'Icons of Costume: Hollywood's Golden Era & Beyond" at Doylestown's Michener Museum is challenging its viewers to be like the tenor who hits a higher note than the one in the score, by offering them their own star turns at the exhibition.

Besides featuring more than 50 pristine costumes and objects from films of the 1940s through '90s, the show invites interested attendees to take a "screen test" - selecting props and costumes used in such roles as Dorothy from The Wizard of Oz and Arnold Schwarzenegger's Terminator 2 cyborg - then going before an on-site camera to be photographed in their "parts."

Whether or not you avail yourself of this entertaining option, the display offers a rare opportunity to examine closely the works of some very able costume designers, some of whom influenced American fashion over the years. Particularly intriguing are the hoopskirted, appliqued velvet ball gown designed by Bridgehouse for the 1940 film The Son of Monte Cristo, and Marilyn Monroe's exotic gold lamé dress by Travilla for Gentlemen Prefer Blondes in 1953.

Don't fix it

Exhibits by Philadelphia's Wood Turning Center start a flow of ideas, and it's happening again with its latest traveling juried show, "Challenge VII: dysFUNctional," now at Montgomery County Community College in Blue Bell.

Acting in response to evaluation of its programming by prominent curators, one in London, the other in Seattle, the Wood Turning Center recently rethought its role as a "supportive, celebratory and promotional organization." It now sees itself as "surprising, critical and provocative." Founded in 1986, it has never stood still, always looking to take the effective next step, its outreach international from the start.

Over all, this display by 30 artists from the United States, Italy, France, England, Canada, and Australia is a fascinating, optimistic, and humorous look at wood-turning artistry, supplemented with additional media. It offers stimulus for future shows under the new mandate of inclusion, thus broadening range and audience.

Of the many artists who threw themselves enthusiastically into creating dysfunctional pieces, Jordan Gilman, William Leete, and Jennifer Marsh produced especially distorted and contorted chairs. Michael Brolly's five wooden dinner plates - collectively titled Ghosts of the Hand of the Fathers That Rock the Cradle, a reference to his Irish ancestry - are perhaps the show's most surprising pieces in their depth of feeling about Irish "show plates" displayed at home.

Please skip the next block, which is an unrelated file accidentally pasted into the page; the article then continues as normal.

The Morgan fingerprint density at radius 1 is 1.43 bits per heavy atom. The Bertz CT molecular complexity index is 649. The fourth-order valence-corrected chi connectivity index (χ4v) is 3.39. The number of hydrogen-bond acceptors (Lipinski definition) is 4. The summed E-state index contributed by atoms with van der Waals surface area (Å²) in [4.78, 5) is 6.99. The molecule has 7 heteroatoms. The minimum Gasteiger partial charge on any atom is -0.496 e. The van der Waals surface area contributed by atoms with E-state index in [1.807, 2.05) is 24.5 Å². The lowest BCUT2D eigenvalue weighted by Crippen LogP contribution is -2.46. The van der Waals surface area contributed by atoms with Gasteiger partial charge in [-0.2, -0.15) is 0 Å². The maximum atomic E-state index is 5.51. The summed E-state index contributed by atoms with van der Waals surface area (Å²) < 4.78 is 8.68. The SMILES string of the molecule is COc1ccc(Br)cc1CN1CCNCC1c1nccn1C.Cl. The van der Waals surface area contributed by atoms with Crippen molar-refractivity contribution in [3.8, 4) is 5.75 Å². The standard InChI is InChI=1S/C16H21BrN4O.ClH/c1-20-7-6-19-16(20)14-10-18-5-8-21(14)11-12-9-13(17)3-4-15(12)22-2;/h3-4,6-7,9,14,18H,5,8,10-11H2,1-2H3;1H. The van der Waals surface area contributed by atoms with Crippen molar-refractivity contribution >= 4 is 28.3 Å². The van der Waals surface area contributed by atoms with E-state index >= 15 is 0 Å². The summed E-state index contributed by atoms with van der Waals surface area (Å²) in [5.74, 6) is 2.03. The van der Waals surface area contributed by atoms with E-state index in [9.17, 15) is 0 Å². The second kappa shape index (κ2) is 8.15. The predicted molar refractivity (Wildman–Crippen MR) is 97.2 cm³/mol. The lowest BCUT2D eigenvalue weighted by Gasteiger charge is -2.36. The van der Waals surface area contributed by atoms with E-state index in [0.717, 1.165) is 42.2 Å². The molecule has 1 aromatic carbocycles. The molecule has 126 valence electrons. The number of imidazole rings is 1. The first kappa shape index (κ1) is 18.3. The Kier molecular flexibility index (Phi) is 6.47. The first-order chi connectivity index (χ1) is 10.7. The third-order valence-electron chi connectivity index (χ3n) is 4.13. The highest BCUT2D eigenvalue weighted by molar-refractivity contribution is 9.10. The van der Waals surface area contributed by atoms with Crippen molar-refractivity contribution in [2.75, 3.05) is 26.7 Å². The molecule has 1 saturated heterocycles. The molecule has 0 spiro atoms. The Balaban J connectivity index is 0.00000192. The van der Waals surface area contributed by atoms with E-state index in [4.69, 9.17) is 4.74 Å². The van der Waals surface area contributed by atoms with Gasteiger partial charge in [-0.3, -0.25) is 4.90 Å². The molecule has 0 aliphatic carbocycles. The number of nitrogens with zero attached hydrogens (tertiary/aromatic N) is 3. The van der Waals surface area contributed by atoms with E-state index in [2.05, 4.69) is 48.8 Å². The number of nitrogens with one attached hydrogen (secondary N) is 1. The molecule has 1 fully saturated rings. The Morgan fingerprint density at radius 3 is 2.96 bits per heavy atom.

The exhibit is the very fitting highlight event for the debut of the college's spacious new Art Barn, designed to resemble a real barn.

Photos at the mill

Spencer Saunders is still proudly presiding over the annual Phillips' Mill juried photo classic he cofounded 18 years ago, his zest undiminished. Digital images now dominate among 154 photos by 103 photographers from five states (including 69 Pennsylvanians), their work chosen from 859 entries. Yardley's Barbara Warren won best-in-show for her estimable Washington state semi-abstract digital landscape with rolling hills. This year I detect slightly more attention than usual to poignant human subjects, suggested by James Pryor's reverent attitude toward old people; the Hopewell photographer won for best body of work. Similar were Sam Popkin of Doylestown's soldiers in Lebanon, and Derek Jecxz of Yardley's Labrador folks.

What a wonderfully picturesque setting this 1756 William Lathrop gristmill provides! It's a delight to see the burgeoning development of this important show that Phillips' Mill Community Association so wisely sponsors.

A good start

The current attractive 20-artist regional painting show "Landscape Into Abstraction," curated by Marianne Mitchell at Historic Yellow Springs, reminds me favorably of this art center's long-ago achievements. It staged cutting-edge sculpture exhibits in the 1960s before Penn's Institute of Contemporary Art existed; also notable was its series of group photo shows curated by Stephen Perloff.

For the future, let's hope Yellow Springs (which has now merged, art-wise, with Chester Springs Studio) won't be content to settle back under its new director to a diet of "safe" money-raising sales of lightly juried popular art. That indeed would be dull, given the giant steps in community service taken by comparable facilities - Wayne Art Center, Main Line Art Center, Abington Art Center, and Wallingford Community Arts Center - in the last 10 years.